May 22, 2024

The violent invasion in Ituri province, forces patients to flee medical facilities

The violent invasion in Ituri province, forces patients to flee medical facilities

Andre Jean Marie in DR Congo

The ongoing conflict in the Democratic Republic of Congo (DRC) has resulted in approximately 700,000 individuals being displaced from their residences in Djugu, located in the province of Ituri. In the past, attempts at peace processes have failed, and the situation has worsened since the beginning of the year. As of now, more than 150,000 individuals have been forced to leave their homes exclusively in 2023.

The circumstances have significantly affected individuals’ ability to receive medical and psychological support. When violence becomes imminent, both patients and medical personnel from healthcare facilities are compelled to flee, even if it disrupts ongoing treatment. In certain regions, Doctors Without Borders/Médecins Sans Frontières (MSF) teams are the sole providers of medical assistance for displaced individuals.

For instance, Drodro hospital, which has a capacity of 100 beds, quickly evacuated all its patients within half an hour upon hearing gunshots approximately one mile from the facility. A number of patients and their caretakers managed to evacuate the area in time, avoiding the increasing danger on the roads.

However, there were those who were unable to make it in time and were forced to retreat. A driver of an ambulance transported them back to the hospital, where they crowded together in one room for safety. They turned off the generator in order to listen for any approaching gunshots, leaving behind only the sound of children’s tears. The medical facilities in the Drodro health zone have been abandoned for the third time this year due to conflicts.

“Imagine that people have been living through this conflict for years, over several generations, with repeated displacements and few prospects for the future,” said Grâce Longa Mugisa, MSF mental health advisor. “They are constantly reminded of the massacres of their neighbors and family members. It’s difficult to think logically.”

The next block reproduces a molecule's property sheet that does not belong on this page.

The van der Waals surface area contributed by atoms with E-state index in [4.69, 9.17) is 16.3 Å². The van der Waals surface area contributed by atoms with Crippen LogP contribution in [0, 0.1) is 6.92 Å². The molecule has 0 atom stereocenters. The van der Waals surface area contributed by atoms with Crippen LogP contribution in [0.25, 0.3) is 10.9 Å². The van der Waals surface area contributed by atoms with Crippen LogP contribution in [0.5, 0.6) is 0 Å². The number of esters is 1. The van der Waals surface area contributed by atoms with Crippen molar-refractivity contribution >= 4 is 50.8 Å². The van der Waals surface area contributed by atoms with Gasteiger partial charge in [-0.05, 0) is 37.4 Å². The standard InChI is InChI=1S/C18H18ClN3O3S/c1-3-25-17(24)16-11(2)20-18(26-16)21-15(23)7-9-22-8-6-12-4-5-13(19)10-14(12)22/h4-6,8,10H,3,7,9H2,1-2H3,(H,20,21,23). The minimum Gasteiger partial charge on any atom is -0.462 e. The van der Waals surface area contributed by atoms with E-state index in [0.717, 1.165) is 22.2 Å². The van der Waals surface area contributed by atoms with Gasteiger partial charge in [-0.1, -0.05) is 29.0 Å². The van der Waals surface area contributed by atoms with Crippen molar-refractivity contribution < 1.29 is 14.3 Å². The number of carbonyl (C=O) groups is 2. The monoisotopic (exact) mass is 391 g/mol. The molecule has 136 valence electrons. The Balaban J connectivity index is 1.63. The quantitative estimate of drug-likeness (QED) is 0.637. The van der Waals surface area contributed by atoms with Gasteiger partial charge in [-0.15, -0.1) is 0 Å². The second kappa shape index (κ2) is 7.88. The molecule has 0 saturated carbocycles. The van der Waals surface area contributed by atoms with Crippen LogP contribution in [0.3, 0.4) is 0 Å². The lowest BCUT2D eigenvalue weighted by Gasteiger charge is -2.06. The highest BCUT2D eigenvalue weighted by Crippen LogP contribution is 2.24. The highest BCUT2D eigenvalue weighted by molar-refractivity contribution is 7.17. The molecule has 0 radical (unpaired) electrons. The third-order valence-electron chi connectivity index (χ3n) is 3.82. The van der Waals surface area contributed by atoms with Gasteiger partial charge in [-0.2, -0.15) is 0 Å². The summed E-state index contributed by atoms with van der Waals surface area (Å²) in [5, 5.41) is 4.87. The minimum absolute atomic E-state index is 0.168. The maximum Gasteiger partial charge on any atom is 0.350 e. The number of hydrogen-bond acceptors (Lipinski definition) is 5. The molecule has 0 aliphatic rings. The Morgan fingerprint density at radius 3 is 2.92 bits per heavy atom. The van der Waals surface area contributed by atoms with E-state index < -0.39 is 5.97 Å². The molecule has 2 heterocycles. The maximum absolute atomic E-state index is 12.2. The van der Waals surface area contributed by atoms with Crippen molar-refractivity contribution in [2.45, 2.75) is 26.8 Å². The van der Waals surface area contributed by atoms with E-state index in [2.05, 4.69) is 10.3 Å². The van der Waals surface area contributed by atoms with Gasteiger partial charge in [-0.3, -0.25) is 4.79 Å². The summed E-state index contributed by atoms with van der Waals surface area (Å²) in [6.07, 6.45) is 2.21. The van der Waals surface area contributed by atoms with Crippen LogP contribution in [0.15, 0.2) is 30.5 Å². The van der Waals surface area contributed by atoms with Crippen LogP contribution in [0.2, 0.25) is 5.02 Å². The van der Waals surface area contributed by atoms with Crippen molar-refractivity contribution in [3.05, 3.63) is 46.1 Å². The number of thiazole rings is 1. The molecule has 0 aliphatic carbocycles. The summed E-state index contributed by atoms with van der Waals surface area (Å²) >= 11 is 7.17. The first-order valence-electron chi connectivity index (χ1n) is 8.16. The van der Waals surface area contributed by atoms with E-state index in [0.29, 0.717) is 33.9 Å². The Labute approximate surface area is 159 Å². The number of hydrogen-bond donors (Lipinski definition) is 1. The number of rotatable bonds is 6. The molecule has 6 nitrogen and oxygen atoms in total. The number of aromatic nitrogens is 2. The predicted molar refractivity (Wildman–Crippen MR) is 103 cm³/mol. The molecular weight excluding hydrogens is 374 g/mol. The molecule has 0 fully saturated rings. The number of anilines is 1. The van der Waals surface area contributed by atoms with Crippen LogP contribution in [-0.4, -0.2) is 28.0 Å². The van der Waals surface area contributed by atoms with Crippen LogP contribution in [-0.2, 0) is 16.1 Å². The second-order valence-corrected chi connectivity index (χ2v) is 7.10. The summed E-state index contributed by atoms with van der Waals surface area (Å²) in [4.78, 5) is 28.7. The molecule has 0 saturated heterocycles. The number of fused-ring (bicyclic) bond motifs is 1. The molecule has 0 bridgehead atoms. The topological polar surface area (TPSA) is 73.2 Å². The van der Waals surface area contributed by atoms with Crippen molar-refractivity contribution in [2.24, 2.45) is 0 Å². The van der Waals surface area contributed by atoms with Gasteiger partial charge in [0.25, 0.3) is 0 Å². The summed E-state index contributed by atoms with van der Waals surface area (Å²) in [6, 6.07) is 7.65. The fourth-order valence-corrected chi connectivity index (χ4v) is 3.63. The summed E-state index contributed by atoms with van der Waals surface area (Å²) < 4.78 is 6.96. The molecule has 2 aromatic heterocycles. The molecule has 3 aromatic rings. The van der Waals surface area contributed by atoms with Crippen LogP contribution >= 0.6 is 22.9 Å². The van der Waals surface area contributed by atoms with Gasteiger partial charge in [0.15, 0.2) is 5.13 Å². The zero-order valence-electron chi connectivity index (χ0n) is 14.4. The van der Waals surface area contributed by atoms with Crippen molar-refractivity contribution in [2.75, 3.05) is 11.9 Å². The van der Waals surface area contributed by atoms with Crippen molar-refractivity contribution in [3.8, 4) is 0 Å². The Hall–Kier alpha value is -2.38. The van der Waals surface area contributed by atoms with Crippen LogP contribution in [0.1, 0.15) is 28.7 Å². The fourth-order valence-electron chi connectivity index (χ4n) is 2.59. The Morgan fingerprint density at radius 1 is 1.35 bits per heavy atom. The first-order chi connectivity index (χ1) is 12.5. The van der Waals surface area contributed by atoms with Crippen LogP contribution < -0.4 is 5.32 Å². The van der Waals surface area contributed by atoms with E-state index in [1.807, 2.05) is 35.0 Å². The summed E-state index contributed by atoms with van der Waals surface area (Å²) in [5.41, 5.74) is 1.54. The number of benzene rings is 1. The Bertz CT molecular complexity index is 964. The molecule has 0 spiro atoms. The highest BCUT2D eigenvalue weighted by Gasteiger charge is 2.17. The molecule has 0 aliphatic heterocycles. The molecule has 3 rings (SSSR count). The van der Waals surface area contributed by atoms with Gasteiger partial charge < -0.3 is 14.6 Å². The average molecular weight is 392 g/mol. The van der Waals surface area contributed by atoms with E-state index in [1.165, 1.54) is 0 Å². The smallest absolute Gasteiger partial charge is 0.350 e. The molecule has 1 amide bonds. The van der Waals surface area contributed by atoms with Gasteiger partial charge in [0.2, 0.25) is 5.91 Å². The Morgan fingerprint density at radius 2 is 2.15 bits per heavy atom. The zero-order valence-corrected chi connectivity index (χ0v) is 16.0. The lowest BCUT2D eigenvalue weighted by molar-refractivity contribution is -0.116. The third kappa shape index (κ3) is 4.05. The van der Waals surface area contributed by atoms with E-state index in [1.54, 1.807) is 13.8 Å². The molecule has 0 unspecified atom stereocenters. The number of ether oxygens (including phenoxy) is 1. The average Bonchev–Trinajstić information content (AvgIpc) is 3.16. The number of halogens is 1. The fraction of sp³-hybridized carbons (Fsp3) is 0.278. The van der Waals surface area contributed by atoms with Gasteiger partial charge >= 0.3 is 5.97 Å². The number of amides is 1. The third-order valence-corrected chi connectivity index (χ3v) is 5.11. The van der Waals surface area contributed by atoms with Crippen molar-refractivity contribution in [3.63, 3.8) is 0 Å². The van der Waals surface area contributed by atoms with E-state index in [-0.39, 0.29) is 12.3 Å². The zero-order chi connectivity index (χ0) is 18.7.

“When patients flee, what can we do?” said Dr. Kelly Tsambou, MSF’s head of medical activities in the Drodro health zone. “Every patient should be able to feel safe in medical facilities. Elsewhere, hospitals are often used by the civilian population as a place of refuge during conflicts, but that’s not the case here.”

A continuous pattern of trauma and violence

Joécie recounted being on the hospital bed with her baby when fellow mothers approached them, advising that they needed to evacuate due to gunshots. Joécie’s 17-month-old son, Salomon, is currently undergoing treatment for severe malnutrition and anemia at the hospital. People were frantically moving about in a state of distress. I covered my infant with a cozy fabric and departed. However, due to the state of panic, I neglected to remember his medical documents.

Joécie had to go back to the hospital as her son’s condition deteriorated. The relentless violence and the potential for further increase have inflicted lasting emotional wounds on the residents in this region. A significant number of individuals hold concerns about going to medical establishments due to perceiving them as possible targets and inherently hazardous. There are those who would only pursue medical attention in dire and urgent situations.

The lack of security significantly impedes the ability to obtain medical treatment.